To achieve these objectives, the economic reform efforts are to focus on four key policy components: (a) the pursuit of a prudent fiscal policy aimed at increasing the primary budget surplus, while allocating increased funding to education, and health; (b) the pursuit of an appropriately tight monetary policy to lower inflation and improve international reserves; (c) a deepening of structural reforms to promote private sector development and investment; and (d) the implementation of an ambitious poverty reduction strategy and action plan.
Fiscal policy aims at reducing the overall fiscal deficit to 16% of GDP in 2002 from 26% in 1999, and increasing the primary budget surplus (excluding foreign-financed investment) to 5% of GDP in 2002 from 1.3% in 1999. Government revenue is projected to increase by 22% of GDP in 2002 from 19% in 1999. Domestically financed primary expenditures will be contained to 17% of GDP in 2002.
Structural reforms will aim at reducing the economy's dependence on cocoa exports and encourage private investment. In this regard, price and trade liberalization will be pursued, a comprehensive civil service and retrenchment program will be implemented, as well as a public enterprise reform and privatization program. Transparency, accountability, and good governance will also be enhanced, including in the central bank, budget, and oil exploration operations.
Poverty Reduction Strategy
Given São Tomé and Príncipe's clearly unsustainable debt burden, its widespread poverty, and the remaining structural rigidities that impede economic growth, the authorities have decided to reinforce the progress made in restoring macroeconomic stability and to tackle the country's structural problems as a matter of urgency. An interim Poverty Reduction Strategy Paper (PRSP) has been adopted, and a full PRSP, which is expected to be completed by end- 2001, will be prepared through an open participatory process. A household survey and a poverty analysis will be carried out in 2000 and the results will be used to develop social and poverty monitoring indicators. Immediate actions give priority to restoring adequate public education and health services and include classroom and school rehabilitation, increased immunization of children, improved water and sanitation networks, as well as the launching of information, education, and communication campaigns.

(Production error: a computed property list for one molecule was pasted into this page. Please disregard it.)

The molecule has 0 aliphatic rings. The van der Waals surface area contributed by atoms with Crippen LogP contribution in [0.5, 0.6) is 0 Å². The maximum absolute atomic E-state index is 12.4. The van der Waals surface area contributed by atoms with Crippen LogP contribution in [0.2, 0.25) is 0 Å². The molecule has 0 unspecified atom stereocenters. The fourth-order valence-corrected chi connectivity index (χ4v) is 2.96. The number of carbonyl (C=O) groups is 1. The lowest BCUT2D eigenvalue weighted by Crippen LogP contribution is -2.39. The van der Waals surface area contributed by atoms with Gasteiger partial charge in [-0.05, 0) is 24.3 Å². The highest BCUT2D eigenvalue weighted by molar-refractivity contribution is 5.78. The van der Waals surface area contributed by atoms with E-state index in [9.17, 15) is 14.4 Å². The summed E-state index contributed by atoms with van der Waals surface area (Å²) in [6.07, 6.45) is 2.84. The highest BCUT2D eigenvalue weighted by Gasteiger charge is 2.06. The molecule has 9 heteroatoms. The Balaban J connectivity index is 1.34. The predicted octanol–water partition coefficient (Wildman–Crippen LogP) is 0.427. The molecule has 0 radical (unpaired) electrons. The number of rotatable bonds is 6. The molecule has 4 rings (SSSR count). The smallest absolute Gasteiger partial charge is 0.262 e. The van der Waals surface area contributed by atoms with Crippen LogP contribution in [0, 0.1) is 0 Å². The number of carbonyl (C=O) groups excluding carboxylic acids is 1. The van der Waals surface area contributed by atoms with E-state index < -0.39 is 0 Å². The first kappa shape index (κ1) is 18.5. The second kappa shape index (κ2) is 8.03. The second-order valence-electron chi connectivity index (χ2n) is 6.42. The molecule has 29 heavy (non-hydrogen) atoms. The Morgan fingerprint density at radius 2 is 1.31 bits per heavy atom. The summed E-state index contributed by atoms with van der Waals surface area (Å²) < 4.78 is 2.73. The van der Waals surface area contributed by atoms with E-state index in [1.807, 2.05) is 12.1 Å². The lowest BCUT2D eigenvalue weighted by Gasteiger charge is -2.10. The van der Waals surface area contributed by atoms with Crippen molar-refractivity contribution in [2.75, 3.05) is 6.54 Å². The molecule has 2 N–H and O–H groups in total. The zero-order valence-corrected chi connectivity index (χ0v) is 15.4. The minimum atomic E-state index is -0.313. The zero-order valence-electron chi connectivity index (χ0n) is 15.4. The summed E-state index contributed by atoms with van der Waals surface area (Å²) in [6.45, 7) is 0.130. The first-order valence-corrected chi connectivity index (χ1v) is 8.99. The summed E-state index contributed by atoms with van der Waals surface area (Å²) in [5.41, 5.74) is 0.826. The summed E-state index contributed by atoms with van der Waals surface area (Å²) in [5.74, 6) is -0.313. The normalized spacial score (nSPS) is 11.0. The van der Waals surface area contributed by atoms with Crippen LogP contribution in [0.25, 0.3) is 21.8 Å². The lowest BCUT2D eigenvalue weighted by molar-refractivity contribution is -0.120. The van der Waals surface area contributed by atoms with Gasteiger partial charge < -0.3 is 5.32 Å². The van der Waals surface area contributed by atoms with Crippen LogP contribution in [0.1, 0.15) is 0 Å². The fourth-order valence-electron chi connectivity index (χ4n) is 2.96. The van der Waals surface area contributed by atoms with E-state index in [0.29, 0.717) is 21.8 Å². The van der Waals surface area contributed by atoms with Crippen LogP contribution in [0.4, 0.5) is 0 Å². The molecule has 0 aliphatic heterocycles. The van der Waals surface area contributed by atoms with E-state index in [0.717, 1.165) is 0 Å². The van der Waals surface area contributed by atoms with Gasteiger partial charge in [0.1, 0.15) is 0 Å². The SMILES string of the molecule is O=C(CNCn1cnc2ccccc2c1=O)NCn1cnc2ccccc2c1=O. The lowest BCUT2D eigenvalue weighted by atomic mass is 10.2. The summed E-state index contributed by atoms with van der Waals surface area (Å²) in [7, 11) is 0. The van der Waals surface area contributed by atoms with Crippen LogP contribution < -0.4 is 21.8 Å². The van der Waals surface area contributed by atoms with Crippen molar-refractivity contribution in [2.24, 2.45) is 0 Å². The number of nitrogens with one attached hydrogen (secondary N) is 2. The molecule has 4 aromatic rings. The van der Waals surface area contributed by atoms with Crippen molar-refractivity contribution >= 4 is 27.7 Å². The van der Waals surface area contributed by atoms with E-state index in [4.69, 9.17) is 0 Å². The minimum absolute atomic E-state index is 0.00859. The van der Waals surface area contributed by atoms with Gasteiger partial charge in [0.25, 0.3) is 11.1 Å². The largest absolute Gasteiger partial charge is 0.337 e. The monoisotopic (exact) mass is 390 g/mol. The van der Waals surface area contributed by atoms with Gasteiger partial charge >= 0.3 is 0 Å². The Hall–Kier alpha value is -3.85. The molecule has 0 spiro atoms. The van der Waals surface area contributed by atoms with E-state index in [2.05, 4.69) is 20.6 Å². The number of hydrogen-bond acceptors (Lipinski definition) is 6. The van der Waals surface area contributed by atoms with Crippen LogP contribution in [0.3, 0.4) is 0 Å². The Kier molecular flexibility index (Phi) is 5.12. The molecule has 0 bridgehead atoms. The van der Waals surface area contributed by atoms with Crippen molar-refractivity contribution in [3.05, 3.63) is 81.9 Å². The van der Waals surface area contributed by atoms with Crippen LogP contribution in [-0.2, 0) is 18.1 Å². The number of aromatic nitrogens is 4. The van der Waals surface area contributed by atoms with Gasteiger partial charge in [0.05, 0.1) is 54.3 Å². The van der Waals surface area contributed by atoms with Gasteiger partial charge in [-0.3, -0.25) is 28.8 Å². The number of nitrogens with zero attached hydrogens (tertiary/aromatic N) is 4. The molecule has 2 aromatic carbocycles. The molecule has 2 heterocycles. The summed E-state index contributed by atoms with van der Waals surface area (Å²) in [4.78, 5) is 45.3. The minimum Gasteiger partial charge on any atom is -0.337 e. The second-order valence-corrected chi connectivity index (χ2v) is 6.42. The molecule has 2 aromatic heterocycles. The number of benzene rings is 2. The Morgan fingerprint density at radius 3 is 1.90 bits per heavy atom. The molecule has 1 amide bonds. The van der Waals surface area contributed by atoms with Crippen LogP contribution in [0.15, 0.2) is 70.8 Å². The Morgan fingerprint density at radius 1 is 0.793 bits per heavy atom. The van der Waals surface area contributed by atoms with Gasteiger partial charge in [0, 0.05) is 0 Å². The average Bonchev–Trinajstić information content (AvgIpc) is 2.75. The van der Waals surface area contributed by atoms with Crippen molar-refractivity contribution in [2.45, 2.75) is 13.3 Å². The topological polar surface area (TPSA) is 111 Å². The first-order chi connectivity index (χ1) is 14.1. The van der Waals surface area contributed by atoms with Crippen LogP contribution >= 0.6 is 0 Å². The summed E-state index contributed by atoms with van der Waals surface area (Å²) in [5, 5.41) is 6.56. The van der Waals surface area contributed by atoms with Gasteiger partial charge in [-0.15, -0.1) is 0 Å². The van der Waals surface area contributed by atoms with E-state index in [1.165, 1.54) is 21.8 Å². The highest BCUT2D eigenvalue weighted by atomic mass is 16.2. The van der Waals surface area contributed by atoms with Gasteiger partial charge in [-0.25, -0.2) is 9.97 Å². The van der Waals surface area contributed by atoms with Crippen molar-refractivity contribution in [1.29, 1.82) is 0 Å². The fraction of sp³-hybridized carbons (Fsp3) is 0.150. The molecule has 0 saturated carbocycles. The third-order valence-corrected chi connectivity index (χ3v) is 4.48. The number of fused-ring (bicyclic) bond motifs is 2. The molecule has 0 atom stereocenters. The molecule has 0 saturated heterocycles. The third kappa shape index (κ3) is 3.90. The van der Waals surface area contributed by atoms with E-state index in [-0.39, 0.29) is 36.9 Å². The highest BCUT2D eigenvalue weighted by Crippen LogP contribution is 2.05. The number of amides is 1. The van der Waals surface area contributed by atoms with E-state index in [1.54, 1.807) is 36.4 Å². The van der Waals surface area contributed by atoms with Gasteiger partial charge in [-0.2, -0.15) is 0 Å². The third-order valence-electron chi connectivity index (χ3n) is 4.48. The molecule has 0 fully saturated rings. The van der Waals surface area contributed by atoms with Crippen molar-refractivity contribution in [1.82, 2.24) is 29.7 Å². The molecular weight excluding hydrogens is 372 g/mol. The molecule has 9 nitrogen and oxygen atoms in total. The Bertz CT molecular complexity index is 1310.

1 On November 22, 1999, the IMF's concessional facility for low-income countries, the Enhanced Structural Adjustment Facility (ESAF), was renamed the Poverty Reduction and Growth Facility (PRGF), and its purposes were redefined. It is intended that PRGF-supported programs will in time be based on country-owned poverty reduction strategies adopted in a participatory process involving civil society and development partners, and articulated in a poverty reduction strategy paper (PRSP). This is intended to ensure that each PRGF-supported program is consistent with a comprehensive framework for macroeconomic, structural, and social policies to foster growth and reduce poverty. At this time for São Tomé and Príncipe, pending the completion of a PRSP, an interim PRSP has been set out by the government, and a participatory process is under way. It is understood that all policy undertakings in the government's statement beyond 2001 are subject to reexamination and modification in line with the strategy that is to be established in the PRSP. Once completed and broadly endorsed by the Executive Boards of the IMF and World Bank, the PRSP will provide the policy framework for future reviews under this PRGF arrangement.
PRGF loans carry an interest rate of 0.5% a year and are repayable over 10 years with a 5½-year grace period on principal payments.2 A member's quota in the IMF determines, in particular, the amount of its subscription, its voting weight, its access to IMF financing, and its share in the allocation of SDRs.
IMF EXTERNAL RELATIONS DEPARTMENT